According to Henderson, helping our children find and maintain positive relationships can often be as simple as modeling these positive relationships in our everyday lives. “Our children watch and pick up on everything we do, including how we speak to, and connect with, people in our communities—even how we relate to our partners!” she explains.
Su gives an example of how to teach young children to help build community. “It’s about naming that good feeling you get when you see a dog you recognize and pet, and then when you see a particularly good stick at the park, you pick it up and leave it in their yard for them with a note. That’s building community.” These small acts can guide children to assume a role within the community and learn hands on that they have capacity and agency.
A tailored approach
As parents and caregivers, we need to recognize that since each child is unique, each child’s community will be unique. Henderson reminds us of the metaphor used by renowned psychologist Marsha Linehan, in which she cautions us against trying to be a rose if we’re actually a tulip, and that we should instead “find a tulip garden.”
In other words, if your child has trouble fitting in or coming out of their shell, encourage them to explore and find the community in which they can truly thrive. Perhaps your child dislikes being on a soccer team, for example, but would love to be part of a chess club or musical theater group.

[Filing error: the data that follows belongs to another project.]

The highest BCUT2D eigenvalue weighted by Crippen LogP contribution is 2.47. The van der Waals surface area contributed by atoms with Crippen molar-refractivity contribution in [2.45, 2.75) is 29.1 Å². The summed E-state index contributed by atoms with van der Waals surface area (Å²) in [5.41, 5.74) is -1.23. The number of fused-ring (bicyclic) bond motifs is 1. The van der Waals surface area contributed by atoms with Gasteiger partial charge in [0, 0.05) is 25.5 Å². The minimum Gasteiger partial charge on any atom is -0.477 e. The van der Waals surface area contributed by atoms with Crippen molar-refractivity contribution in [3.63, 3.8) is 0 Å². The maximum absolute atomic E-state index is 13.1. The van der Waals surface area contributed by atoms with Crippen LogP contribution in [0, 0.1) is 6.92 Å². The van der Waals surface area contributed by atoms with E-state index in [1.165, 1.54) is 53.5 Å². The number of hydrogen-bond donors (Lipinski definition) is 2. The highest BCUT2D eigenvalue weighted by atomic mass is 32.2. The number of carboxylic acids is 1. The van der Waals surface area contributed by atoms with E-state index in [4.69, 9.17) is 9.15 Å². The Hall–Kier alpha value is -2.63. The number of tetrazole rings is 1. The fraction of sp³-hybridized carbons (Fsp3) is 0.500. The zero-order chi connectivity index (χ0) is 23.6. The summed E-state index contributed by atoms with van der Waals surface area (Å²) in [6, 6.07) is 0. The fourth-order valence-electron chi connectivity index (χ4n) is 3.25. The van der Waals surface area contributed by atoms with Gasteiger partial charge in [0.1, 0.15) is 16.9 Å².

“One of the biggest problems I see is people encouraging their children to have connections, but not healthy ones,” says Henderson. “We need to validate being different, and think outside the box, providing social opportunities that fit our children.”
Although connections are important, it’s vital that children have healthy connections. As parents, this means teaching our children how to set healthy boundaries. Henderson suggests the following tips:
Starting very young, give children a sense of control over their bodies and relationships: if they don’t want to give someone a hug, don’t force them.
Explain why we don’t hit people or touch people when they don’t want to be touched.
Validate their emotions
Even with negative emotions, let children know that if someone or something makes them feel bad or uncomfortable, they can trust their emotions and inner voice. Encourage them to name and express these emotions.
Set an example
Express emotions and model healthy boundaries in your own day-to-day life.
Tell them why and when there are limits to boundaries; for example, why they do, in fact, need to brush their teeth.